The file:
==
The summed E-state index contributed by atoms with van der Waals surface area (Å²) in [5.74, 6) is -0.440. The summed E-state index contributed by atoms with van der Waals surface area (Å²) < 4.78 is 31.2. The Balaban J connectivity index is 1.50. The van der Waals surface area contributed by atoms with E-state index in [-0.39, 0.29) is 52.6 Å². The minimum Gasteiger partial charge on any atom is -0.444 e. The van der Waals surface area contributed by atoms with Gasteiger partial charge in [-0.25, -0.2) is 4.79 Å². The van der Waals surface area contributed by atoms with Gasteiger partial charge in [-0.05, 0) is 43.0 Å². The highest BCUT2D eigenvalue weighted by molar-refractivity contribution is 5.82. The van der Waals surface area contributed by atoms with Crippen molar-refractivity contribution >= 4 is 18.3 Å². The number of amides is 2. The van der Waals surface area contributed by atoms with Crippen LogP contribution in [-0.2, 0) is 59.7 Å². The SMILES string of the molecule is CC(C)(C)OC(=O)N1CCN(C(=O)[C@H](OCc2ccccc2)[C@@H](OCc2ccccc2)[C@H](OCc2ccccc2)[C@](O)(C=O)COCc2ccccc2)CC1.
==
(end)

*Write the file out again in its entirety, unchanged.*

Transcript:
The summed E-state index contributed by atoms with van der Waals surface area (Å²) in [5.74, 6) is -0.440. The summed E-state index contributed by atoms with van der Waals surface area (Å²) < 4.78 is 31.2. The Balaban J connectivity index is 1.50. The van der Waals surface area contributed by atoms with E-state index in [-0.39, 0.29) is 52.6 Å². The minimum Gasteiger partial charge on any atom is -0.444 e. The van der Waals surface area contributed by atoms with Gasteiger partial charge in [-0.25, -0.2) is 4.79 Å². The van der Waals surface area contributed by atoms with Gasteiger partial charge in [-0.05, 0) is 43.0 Å². The highest BCUT2D eigenvalue weighted by molar-refractivity contribution is 5.82. The van der Waals surface area contributed by atoms with Crippen molar-refractivity contribution >= 4 is 18.3 Å². The number of amides is 2. The van der Waals surface area contributed by atoms with Crippen LogP contribution in [-0.2, 0) is 59.7 Å². The SMILES string of the molecule is CC(C)(C)OC(=O)N1CCN(C(=O)[C@H](OCc2ccccc2)[C@@H](OCc2ccccc2)[C@H](OCc2ccccc2)[C@](O)(C=O)COCc2ccccc2)CC1.